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Chapter 3. Classifying clitics in Sm'algyax: Approaching theory from the field

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Title: Chapter 3. Classifying clitics in Sm'algyax: Approaching theory from the field
Authors: Mulder, Jean
Sellers, Holly
Keywords: clitics
Sm'algyax
British Columbia
Alaska
Tsimshian
Issue Date: May 2010
Publisher: University of Hawai'i Press
Citation: Mulder, Jean & Holly Sellers. 2010. Classifying clitics in Sm'algyax: Approaching theory from the field. In Andrea L. Berez, Jean Mulder, & Daisy Rosenblum (eds.), Fieldwork and Linguistic Analysis in Indigenous Languages of the Americas, 33-56. Honolulu: University of Hawai'i Press.
Series/Report no.: LD&C Special Publication 2
Abstract: Sm’algyax (British Columbia and Alaska) is a highly ergative VAO/VS language with an uncommonly wide range of clitics. This chapter has the two-fold function of demonstrating how Anderson’s (2005) constraint-based analysis of clitics gives insight into the complex behavior of Sm’algyax clitics, and how the clitics themselves afford empirical means of testing such a theory. The Sm’algyax data are drawn from both field research and published texts, reflecting a community-based approach to language documentation that has evolved through a long-term, collaborative relationship with the Tsimshian (Sm’algyax) communities. Building on Stebbin’s (2003) definitions of intermediate word classes in Sm’algyax and Anderson’s Optimality Theoretical approach, we determine that in terms of their varying phonological dependence, Sm’algyax clitics include internal, phonological word, and affixal clitics. The existence of affixal clitics in Sm’algyax, however, calls into question the viability of the Strict Layer Hypothesis (Selkirk 1984) as inviolable rules when describing clitics. Furthermore, Sm’algyax provides strong evidence that the direction of clitic attachment is more clitic specific than language specific. In characterising the behaviour of Sm’algyax clitics, we find that not only does linguistic theory help sharpen our understanding of the fieldwork data, but also that field linguistics has consequences for linguistic theory.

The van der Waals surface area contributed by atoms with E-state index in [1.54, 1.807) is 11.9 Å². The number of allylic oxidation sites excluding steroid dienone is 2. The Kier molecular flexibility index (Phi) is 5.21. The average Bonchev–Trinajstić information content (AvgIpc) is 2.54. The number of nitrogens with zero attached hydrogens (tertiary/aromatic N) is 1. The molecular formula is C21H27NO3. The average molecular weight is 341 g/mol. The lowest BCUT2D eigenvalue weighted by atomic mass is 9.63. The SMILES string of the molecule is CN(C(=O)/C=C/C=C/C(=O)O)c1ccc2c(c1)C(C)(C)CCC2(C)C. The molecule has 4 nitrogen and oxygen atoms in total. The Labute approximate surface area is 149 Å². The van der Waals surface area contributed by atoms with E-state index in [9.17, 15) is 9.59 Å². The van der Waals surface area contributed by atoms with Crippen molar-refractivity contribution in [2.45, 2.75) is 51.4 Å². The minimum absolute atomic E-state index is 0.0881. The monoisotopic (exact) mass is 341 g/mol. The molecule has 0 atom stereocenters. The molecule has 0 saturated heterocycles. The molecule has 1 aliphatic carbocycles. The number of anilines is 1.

Sponsor: National Foreign Language Resource Center
Pages/Duration: 24 pages
URI/DOI: http://hdl.handle.net/10125/4450
ISBN: 978-0-8248-3530-9
Rights: Creative Commons Attribution Non-Commercial No Derivatives Licence
Appears in Collections:LD&C Special Publication No. 2: Fieldwork and Linguistic Analysis in Indigenous Languages of the Americas



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